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5 Ways to Add Value to Your Banner Ads

  |  April 19, 2012   |  Comments

Learn how to enhance your existing and upcoming banner ads to stimulate clicks, shares, and buys.

Your banner ads comply with your brand's style guide. They're consistent with your other marketing materials. They feature a strong call to action and functionality that's intuitive to the consumer.

So why aren't people clicking?

Online banners - regardless of their size, shape, or format - are held to a high standard by Internet users. Consumers know what they like, and what they loathe. In fact, they're experts on the subject (a massive daily dose of just about anything will do that to a person).

This attitude compels digital marketers to keep their creative fresh, but it isn't always fresh enough. It doesn't always leave site users nodding their heads in appreciation or thinking, "Now that's a useful ad." What follows are five ways to enhance your existing and upcoming banner ads to stimulate clicks, shares, and buys.

1. Track mouse movements. Internet users may feel that they've seen it all in rich media advertising, but several jaw-dropping technologies are still relatively underutilized. One such technology is mouse tracking. Some brands allow mouse movements to alter the look of their banners (a concept so hip even Google is using it). Others take the more traditional route by inviting users to hover over in-banner hot spots.

One ad for Royal Caribbean created by MediaMind (formerly Eyeblaster) combined mouse tracking technology with an expandable banner in an IAB Sidekick format. In it, the user could hover over hot spots throughout an image of one of the company's cruise ships to reveal information about special services and features, and click to get even more detail…all without leaving the site page.


2. Add a map. When your objective is to drive consumers to your offline stores, few strategies are more effective than a mapping tool. Naturally interactive map features are the bread and butter of mobile ads but they have a place on the web, too. To generate offline sales, companies like Spongecell incorporate "Smart Mapping" functionality into their clients' ads, using Zip codes and Google Maps technology to create a custom map of nearby stores.


In a recent banner for Arby's Restaurants and the Ultimate Angus Philly sandwich, users were able to drill down to the store address and even get directions. The functionality was useful, yes, but best of all it was in keeping with the campaign theme of giving consumers "the best Philly outside of Philly."


3. Add a calendar tool. Today's consumers lead busy lives, so an advertising strategy that makes sticking to the schedule a littler easier is sure to be embraced. Enter the banner that links a branded event to an online calendar. When this functionality is incorporated into an online ad, consumers can add an event to their Google Calendar with one click. This is ideal for entertainment companies promoting a new series or the new season of an existing program, but can work just as well to announce a product launch or the start date of a branded contest.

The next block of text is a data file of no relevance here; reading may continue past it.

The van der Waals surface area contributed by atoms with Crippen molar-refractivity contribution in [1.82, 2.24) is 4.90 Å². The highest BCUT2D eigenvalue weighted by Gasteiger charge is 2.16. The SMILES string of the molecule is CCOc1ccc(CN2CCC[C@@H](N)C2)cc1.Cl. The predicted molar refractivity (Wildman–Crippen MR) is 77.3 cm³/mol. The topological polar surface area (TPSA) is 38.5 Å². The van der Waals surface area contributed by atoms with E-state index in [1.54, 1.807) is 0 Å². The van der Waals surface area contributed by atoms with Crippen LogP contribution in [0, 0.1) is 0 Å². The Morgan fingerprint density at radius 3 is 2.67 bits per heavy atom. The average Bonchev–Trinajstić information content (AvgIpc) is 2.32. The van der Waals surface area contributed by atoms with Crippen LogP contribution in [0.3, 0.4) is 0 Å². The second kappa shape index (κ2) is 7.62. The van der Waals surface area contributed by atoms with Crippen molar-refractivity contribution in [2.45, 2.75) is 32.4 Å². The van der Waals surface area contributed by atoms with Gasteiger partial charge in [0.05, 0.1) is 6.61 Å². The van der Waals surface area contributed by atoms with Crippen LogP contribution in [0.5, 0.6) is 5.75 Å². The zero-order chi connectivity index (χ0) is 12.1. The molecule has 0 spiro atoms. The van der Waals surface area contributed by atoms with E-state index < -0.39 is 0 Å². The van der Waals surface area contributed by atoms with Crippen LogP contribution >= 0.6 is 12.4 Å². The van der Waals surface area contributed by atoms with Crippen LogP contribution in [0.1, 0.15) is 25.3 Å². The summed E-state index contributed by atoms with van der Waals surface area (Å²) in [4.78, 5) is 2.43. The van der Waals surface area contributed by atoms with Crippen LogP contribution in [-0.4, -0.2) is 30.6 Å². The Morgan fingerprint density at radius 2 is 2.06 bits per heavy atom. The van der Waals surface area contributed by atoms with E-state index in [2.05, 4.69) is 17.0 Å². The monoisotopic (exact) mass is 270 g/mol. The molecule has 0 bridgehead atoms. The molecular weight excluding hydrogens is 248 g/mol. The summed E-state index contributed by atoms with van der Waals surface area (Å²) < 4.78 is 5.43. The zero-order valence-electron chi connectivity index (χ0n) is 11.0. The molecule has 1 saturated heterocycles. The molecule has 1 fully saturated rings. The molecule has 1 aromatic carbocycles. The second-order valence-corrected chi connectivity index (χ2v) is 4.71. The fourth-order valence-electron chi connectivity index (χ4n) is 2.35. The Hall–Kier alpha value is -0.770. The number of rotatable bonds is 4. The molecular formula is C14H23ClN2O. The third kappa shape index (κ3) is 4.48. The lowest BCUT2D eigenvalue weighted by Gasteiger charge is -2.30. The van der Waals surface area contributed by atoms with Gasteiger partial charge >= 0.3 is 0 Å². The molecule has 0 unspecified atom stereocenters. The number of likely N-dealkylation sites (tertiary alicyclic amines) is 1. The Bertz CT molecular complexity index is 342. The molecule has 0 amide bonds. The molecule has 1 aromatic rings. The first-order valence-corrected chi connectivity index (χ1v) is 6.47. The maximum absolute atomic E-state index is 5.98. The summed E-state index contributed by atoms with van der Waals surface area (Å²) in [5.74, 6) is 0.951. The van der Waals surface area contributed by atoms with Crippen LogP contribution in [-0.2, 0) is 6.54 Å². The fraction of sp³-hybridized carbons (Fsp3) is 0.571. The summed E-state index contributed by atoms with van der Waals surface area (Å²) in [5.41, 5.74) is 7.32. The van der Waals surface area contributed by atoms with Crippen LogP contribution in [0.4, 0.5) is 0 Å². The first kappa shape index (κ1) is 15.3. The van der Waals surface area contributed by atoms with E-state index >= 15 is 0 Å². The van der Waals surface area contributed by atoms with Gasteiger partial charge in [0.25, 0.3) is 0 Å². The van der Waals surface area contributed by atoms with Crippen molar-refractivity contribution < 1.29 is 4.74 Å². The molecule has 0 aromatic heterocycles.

4. Use dynamic creative. Customized messaging is a hot trend, with particular attention being placed on data-driven display ads. Included in Forbes Magazine's "12 Predictions for 2012," these encompass ads that use the consumer's IP address to pull relevant data about the user's location, shopping history, and browsing behavior, all in real time. A creative template is combined with offers and messaging options that companies like AudienceScience mix and match to create highly relevant banners. This technique is proving popular among airlines, which use it to supply city-specific quotes based on a consumer's location.

5. Integrate social media. Combining a banner ad with a Twitter feed was a novelty when Volvo did it to generate interest in its new crossover vehicle and draw attention to its presence at the New York Auto Show. That was two years ago, and this method of enhancing a run-of-the-mill ad has yet to take off. But it should, and it will, just as soon as brands acknowledge the importance of cross-media marketing online. If you're lucky enough to attract an eyeball, why not make the most of the opportunity by showing your potential customer everything you've got? Go beyond the standard links to Facebook and Twitter and integrate social media in a way that adds value by adding content.

Every banner holds a well of potential that practical (and memorable) functionality can tap. Make your campaigns, and thus your brand, more valuable to your customers by enhancing your ads.



Tessa Wegert

Tessa Wegert is a business reporter and former media strategist specializing in digital. In addition to writing for ClickZ since 2002, she has contributed to such publications as USA Today, Marketing Magazine, Mashable, and The Globe and Mail. Tessa manages marketing and communications for Enlighten, one of the first full-service digital marketing strategy agencies servicing such brands as Bioré, Food Network, illy, and Hunter Douglas. She has been working in online media since 1999.

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